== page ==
by Maria Fitzgerald, Homes Coordinator of L’Arche St. Louis
The Jewish philosopher Martin Buber believed that the basis of human existence is relationships: relationships with each other, with the world around us, and with God. This is why he wrote, “All real living is meeting.” He believed that to be truly human is to encounter and be in mutual relationship with one another, person to person.
In the 50+ years since L’Arche was founded in France, we have worked to live and announce this belief to the world. Mutual relationships are at the heart of our lives together.
But to truly encounter and be in relationship with the “other” means continually growing in openness, respect, and vulnerability. Last week, Nanday and I traveled to Detroit to meet with L’Arche assistants and leadership for a four-day formation on “Diversity and Inclusion.” We shared stories about ourselves, struggles in our communities, times we felt seen, times we did not feel heard. We looked at L’Arche with a critical eye and discussed ways our own communities have fallen short of welcome and openness. Times when being “different” from the L’Arche mainstream culture left us feeling uncertain of our place in community.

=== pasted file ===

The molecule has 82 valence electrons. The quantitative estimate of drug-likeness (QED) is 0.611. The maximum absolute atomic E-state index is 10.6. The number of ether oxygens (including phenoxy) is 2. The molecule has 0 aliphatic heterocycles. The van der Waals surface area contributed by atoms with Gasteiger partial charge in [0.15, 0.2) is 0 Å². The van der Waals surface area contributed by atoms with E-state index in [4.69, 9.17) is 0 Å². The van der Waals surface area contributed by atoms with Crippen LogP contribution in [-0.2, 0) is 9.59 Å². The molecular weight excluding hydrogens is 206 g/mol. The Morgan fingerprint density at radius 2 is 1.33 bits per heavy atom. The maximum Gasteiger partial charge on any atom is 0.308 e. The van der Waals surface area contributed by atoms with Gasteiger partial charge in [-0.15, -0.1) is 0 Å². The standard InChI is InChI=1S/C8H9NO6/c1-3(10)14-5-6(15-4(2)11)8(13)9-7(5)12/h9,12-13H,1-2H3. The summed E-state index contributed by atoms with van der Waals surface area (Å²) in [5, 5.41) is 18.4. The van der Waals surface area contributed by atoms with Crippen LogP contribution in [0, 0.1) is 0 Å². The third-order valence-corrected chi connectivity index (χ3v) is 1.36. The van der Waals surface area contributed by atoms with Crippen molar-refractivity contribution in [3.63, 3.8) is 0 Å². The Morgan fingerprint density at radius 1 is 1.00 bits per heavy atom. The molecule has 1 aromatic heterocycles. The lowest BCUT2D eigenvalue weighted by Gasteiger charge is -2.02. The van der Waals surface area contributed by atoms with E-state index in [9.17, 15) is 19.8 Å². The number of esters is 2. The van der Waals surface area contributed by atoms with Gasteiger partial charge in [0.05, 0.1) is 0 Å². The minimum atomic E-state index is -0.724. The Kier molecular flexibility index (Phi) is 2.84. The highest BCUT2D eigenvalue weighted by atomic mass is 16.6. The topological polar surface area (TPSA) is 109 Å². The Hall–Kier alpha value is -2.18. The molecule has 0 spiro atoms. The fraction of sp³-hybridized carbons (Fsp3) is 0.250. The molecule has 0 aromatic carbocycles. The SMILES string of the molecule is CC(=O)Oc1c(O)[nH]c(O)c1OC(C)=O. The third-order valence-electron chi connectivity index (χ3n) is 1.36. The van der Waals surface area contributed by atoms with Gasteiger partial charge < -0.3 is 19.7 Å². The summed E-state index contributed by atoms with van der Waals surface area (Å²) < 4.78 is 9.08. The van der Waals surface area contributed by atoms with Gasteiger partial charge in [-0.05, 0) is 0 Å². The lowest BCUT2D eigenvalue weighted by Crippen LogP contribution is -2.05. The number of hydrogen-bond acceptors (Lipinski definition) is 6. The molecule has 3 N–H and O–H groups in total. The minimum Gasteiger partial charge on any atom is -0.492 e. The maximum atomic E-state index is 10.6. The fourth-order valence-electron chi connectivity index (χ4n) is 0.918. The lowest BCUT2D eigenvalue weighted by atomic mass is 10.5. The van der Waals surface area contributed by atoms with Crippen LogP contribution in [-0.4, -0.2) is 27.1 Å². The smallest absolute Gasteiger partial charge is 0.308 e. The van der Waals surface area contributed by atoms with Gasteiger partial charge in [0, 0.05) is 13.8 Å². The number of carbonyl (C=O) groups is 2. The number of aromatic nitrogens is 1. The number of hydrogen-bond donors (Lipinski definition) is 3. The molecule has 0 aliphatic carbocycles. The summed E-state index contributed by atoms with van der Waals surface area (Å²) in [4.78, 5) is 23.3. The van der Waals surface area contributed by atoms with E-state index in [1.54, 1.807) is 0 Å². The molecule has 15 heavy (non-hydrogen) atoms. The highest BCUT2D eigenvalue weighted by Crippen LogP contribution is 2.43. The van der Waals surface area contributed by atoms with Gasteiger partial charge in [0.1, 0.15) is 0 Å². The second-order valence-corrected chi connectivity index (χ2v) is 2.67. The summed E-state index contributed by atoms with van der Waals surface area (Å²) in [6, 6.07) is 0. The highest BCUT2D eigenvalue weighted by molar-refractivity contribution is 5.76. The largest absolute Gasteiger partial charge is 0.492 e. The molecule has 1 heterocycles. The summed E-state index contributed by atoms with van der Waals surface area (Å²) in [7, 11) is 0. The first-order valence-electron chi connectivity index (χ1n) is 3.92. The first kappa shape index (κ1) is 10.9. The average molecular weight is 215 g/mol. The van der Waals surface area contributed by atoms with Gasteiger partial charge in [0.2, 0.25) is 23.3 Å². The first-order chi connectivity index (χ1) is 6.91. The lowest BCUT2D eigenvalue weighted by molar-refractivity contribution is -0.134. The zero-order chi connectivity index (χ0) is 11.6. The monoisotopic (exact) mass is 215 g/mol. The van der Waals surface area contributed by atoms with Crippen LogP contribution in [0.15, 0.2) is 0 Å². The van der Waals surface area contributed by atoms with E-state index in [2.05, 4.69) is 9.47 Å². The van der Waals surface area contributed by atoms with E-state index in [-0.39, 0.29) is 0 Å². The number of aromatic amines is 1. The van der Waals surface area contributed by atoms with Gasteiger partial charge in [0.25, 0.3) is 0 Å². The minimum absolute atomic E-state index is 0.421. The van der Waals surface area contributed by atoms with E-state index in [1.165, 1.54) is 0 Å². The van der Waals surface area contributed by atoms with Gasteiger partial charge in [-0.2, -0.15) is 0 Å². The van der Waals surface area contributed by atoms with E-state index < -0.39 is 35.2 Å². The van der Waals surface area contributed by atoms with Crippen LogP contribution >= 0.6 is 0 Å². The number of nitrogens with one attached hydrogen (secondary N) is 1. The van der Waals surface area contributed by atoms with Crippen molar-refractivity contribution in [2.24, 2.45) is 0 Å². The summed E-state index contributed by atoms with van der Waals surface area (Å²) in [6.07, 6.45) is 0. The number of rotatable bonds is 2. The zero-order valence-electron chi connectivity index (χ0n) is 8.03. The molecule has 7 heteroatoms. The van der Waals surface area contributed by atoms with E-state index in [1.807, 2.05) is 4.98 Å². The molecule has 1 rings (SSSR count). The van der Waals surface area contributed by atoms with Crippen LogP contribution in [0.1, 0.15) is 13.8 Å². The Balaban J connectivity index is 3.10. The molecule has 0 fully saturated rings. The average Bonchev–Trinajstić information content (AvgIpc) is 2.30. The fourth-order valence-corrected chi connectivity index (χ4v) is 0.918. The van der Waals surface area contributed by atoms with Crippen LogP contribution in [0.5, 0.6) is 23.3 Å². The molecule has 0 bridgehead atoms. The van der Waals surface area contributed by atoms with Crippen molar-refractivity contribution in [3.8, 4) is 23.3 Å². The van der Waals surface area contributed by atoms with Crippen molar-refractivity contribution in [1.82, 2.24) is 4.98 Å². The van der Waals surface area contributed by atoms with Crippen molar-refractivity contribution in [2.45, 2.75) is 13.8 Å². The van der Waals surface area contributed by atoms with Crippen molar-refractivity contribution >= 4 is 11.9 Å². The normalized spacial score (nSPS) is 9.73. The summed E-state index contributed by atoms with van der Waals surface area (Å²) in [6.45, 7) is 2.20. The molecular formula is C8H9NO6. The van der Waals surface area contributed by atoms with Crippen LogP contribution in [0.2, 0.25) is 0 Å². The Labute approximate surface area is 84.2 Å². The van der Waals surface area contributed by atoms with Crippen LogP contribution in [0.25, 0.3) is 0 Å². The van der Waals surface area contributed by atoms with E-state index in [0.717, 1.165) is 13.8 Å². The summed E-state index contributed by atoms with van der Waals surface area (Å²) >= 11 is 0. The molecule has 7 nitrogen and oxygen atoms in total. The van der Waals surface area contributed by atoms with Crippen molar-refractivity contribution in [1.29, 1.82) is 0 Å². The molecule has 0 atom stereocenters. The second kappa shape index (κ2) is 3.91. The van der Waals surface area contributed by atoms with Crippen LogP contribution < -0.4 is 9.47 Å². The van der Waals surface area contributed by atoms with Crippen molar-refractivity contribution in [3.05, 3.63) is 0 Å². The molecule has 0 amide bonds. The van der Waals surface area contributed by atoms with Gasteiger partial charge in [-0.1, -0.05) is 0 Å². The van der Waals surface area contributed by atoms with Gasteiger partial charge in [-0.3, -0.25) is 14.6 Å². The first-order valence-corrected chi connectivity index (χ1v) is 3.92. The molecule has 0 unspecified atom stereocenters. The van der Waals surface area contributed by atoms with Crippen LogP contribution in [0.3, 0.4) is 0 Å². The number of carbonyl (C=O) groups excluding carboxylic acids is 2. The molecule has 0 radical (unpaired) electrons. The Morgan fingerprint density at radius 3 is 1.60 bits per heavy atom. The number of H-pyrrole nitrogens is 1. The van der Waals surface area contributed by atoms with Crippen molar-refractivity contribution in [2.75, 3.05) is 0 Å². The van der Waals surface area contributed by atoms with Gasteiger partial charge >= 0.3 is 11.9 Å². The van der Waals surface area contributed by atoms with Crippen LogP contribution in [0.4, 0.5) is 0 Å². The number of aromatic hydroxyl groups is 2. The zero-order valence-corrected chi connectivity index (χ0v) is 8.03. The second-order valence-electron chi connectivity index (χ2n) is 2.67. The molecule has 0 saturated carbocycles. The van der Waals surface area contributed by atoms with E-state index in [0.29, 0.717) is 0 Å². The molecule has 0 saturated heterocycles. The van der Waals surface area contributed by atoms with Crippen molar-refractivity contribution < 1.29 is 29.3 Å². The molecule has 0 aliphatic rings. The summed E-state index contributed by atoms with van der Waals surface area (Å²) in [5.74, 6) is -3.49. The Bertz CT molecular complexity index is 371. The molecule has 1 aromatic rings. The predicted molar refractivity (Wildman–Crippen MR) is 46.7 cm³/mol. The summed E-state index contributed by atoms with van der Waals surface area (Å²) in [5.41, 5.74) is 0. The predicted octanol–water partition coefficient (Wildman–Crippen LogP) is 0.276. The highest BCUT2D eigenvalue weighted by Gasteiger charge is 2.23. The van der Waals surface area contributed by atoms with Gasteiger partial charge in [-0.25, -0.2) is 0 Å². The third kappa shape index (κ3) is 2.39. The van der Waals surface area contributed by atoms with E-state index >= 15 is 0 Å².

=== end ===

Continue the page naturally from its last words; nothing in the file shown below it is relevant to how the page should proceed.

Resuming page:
The four days were packed with meaningful conversations and challenging questions. Nanday and I returned to St. Louis with new friends from around the country, and also new tools to facilitate brave spaces and vulnerable conversations here at home.